Myths and Legends of Ancient Egypt
Page: 10Deities of the Pyramid Texts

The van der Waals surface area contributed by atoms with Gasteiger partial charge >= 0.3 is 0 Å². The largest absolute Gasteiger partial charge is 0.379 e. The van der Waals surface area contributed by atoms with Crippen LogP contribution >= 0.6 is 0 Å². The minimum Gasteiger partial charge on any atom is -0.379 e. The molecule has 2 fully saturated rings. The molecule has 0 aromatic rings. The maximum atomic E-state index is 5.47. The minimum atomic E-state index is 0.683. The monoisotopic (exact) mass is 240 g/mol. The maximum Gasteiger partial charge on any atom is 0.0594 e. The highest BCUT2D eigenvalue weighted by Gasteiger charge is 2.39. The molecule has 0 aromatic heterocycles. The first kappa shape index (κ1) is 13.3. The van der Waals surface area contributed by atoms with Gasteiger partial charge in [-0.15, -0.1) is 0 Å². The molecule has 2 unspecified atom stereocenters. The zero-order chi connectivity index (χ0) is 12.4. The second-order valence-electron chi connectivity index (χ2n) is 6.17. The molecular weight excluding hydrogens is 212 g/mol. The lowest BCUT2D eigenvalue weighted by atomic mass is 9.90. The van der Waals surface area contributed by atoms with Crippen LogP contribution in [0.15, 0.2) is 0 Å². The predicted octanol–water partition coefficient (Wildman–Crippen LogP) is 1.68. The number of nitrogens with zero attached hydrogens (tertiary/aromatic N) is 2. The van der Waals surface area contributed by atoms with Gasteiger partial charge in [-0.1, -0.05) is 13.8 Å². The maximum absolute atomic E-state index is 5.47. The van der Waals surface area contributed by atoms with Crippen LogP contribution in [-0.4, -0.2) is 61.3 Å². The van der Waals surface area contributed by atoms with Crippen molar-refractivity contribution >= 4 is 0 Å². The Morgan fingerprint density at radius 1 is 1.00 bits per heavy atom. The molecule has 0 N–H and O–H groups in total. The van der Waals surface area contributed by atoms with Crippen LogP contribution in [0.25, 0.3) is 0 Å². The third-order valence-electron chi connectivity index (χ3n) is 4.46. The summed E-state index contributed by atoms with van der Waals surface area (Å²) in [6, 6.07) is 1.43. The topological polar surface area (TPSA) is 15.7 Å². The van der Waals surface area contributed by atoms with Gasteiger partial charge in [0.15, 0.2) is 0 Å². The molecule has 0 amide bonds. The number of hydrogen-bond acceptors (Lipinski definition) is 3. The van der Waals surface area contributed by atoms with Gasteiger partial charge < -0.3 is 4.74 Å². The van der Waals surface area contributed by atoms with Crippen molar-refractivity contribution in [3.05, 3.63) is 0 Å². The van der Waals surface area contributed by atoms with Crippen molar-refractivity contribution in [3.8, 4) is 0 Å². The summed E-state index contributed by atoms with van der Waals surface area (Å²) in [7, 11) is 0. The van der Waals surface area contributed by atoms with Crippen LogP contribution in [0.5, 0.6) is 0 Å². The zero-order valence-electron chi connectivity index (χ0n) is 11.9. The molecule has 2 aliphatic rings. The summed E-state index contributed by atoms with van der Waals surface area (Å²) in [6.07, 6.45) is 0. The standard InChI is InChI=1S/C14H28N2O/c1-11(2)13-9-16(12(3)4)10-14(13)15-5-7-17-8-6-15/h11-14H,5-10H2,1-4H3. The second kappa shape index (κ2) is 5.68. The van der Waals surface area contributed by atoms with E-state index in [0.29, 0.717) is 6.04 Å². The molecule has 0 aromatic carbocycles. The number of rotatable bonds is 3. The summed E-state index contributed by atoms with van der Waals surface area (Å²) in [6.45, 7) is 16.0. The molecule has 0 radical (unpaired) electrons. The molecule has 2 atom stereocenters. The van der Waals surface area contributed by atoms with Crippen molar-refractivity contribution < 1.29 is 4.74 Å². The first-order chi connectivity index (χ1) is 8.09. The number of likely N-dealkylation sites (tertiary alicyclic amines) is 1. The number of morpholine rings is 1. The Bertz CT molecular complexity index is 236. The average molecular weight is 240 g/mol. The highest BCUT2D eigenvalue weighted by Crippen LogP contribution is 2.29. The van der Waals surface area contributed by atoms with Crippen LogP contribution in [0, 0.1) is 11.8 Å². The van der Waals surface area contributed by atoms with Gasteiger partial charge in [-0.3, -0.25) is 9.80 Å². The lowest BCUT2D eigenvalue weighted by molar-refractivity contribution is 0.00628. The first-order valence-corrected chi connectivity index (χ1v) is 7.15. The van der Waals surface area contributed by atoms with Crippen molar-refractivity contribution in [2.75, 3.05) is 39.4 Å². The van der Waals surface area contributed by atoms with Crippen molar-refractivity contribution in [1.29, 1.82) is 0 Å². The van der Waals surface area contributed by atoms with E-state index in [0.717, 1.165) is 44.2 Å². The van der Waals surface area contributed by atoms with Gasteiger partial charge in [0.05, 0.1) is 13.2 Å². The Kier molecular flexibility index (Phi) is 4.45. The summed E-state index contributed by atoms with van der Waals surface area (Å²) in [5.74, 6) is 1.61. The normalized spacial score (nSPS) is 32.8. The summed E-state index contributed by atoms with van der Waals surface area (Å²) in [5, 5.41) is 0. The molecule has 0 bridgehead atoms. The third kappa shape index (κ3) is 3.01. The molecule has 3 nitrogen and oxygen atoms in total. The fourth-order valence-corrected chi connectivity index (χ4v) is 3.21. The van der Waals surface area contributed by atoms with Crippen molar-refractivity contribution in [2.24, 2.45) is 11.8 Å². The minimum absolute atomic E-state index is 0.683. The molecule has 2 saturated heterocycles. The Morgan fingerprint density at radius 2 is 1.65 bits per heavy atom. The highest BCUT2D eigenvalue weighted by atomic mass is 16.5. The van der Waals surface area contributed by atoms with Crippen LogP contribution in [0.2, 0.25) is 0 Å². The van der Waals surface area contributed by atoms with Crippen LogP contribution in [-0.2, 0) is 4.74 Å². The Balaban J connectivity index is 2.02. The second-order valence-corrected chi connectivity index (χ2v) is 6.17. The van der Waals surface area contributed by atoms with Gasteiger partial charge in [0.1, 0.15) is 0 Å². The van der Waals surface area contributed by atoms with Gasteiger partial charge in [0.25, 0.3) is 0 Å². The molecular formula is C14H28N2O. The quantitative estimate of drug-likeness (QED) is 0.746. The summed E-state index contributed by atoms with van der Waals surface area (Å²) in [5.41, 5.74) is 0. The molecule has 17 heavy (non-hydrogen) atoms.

In order to understand this earliest fixed phase of religious thought in Egypt, it is necessary to pass in brief review the deities alluded to in the Pyramid Texts, and for the moment to regard them separately from the rest of the Egyptian pantheon. In doing so we must beware of definitely labelling these conceptions with such names as 'water-god,' 'thunder-god,' 'sun-god,' and so forth. Despite the labours of the last half-century, the science of mythology is yet in its infancy, and workers in its sphere are now beginning to suspect that mere variants or phases of certain deities, which are by no means separate entities, have in many cases been credited with an individual status they do not deserve. The deities of the Greek and Roman pantheons are doubtless good examples of gods whose attributes are finally fixed. Thus one may say of Mars that he is a war-god, and of Pallas Athene that she is a goddess of wisdom, but these were merely the attributes[Pg 20] possessed by these deities which were most popular and uppermost in the public consciousness. Recent research has proved that most of the Greek and Roman deities are traceable to earlier forms, some of which possess a variety of attributes, others of which are more simple in form than the later conception which is developed from them. Again, many deities which exhibit some particular tendency are necessarily connected with other natural forms. Thus many rain gods or goddesses are connected with thunder and lightning. Possession of the lightning arrow frequently implies a connexion with hunting or war. All moon-gods are deities of moisture, and preside over birth. Some deities of rain preside also over the winds, thunder and lightning, the chase and war, general culture, and so forth. A sun-god, as lord of the vault of heaven, can preside over all the meteorological manifestations thereof. He is god of growth, of wealth, because gold possesses the yellow colour of his beams, of travelling, because he walks the heavens, and he rules countless other departments of existence. From polytheism may evolve in time a condition of monotheism, in which one god holds complete sway over mankind—that is, one deity may become so popular, or the priestly caste connected with him so powerful, that all other cults languish as his spreads and grows. But, on the other hand, polytheism, or the multiplicity of deities, may well spring from an early monotheism, itself the child of a successful fetish or totem, for the attributes of a great single god may, in the hands of a people still partially in the animistic stage, become so infused with individuality as to appear entirely separate entities. In dealing, then, with the[Pg 21] gods alluded to in the Pyramid Texts, several of which are obviously derivative, we must recollect that although in a manner it is necessary to affix to them some more or less definite description, it will be well to bear in mind the substance of this paragraph.